I have written before on this blog about my enthusiasm for the Amelia Peabody novels of Elizabeth Peters. I review The Snake, The Crocodile and the Dog here and The Deeds of the Disturber here. I am slowly rereading the whole series of novels of which there are twenty in total. These are historical crime novels set mainly in Egypt in the late nineteenth and early twentieth century. They are cleverly written and often very amusing.
The series starts with Amelia being left a large sum of money and making her way across Europe on a sightseeing tour. Amelia is indomitable and unstoppable. She finds her home of the heart in Egypt and her enthusiasm for Egyptology, and she marries an archaeologist Radcliffe Emerson. The two of them have a happy and rewarding marriage but in each book they seem to come into contact with murders and dead bodies. Every time this happens Amelia gets involved in seeking out the murderer, they both end up in some sort of danger and everything gets sorted out by the final page.
The author herself was an archaeologist who published books about Ancient Egypt so her descriptions of the locations and the finds are liable to be accurate. The representations of the ways that archaeology is undertaken at the time, the issues that arise and the personalities involved are very entertaining. When I came to read Toby Wilkinson’s book A World beneath the Sands about the Western involvement in Egyptology in this period I recognised a lot of the names and events he described from the Amelia Peabody books and I found that he shared a lot of the same prejudices about certain people that the author ascribes to Amelia (you can read my review of that book here).
The novels are usually narrated by Amelia who has a particular slant on happenings and decided views on people’s characters and what is best for them. By the time we reach The Falcon at the Portal, however,Amelia’s point of view is interspersed with another narrative giving the points of view of her son and the two other young people that Amelia mothers. There is also the inclusion of some letters written from one character to another. This change in viewpoint is necessary because the story now features a lot of action including Ramses (the Emersons’ son), Nefret (a young British orphan brought up in Egypt) and David (an Egyptian man semi-adopted by the family and by this book married to Emerson’s niece). This means that the author can include some romance and have the younger members of the family get involved in activities which are not really possible for the older couple. I like the widening out of the narrative and the different points of view which we see but am glad that we still get a large chunk of the story told by Amelia.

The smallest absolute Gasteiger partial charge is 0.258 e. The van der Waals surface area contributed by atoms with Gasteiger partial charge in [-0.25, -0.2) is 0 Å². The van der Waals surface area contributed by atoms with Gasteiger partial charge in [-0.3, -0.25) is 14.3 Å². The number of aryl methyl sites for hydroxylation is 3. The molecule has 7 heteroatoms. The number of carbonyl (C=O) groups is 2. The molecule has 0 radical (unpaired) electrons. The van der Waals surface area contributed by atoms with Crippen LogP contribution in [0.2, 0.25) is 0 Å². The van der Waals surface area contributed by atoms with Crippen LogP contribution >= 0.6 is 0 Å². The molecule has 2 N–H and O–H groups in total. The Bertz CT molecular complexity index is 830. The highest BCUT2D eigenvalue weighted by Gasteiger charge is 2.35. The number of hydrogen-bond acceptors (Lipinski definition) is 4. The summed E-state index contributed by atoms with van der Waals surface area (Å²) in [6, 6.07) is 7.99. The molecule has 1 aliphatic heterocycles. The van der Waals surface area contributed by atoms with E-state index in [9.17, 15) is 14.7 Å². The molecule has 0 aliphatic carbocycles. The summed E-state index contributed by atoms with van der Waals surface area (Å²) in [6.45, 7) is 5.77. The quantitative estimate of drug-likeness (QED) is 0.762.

In this book most of the family has come to Egypt to excavate. They find that accusations are being made against David which could result in his imprisonment – the author takes the opportunity to make some pertinent points about racism and the vulnerability of the local people under imperial rule. Then someone tries to kill members of the group. Suspicion falls on several young people also involved in local archaeological digs but it is difficult to work out the motive of the attacks and thus to stop them. Then a young woman they know is found dead and Ramses comes under suspicion because she had been pursuing him which raises the stakes even higher. The author does wrap this story up by the end of the book but for once she leaves some issues unresolved, mostly about the private lives of the family but also to do with Amelia’s nephew. I am obviously eager to get on with the next book in the series to see these concluded satisfactorily.
These books are cosy crime at its best. The author writes with a knowing dry wit and in the Emerson family and their friends she has created a delightful group of people who you feel that you know and understand. During the course of the books the political climate in Egypt is a factor and the author also shows how culture is changing during the period. The plots are slightly outrageous and the way that the crimes are solved is unbelievable but the books are far too enjoyable for that to be an issue. I’ve owned the earliest of these books for about thirty years and periodically reread the series, as I am doing now. I am never disappointed by revisiting these old favourites.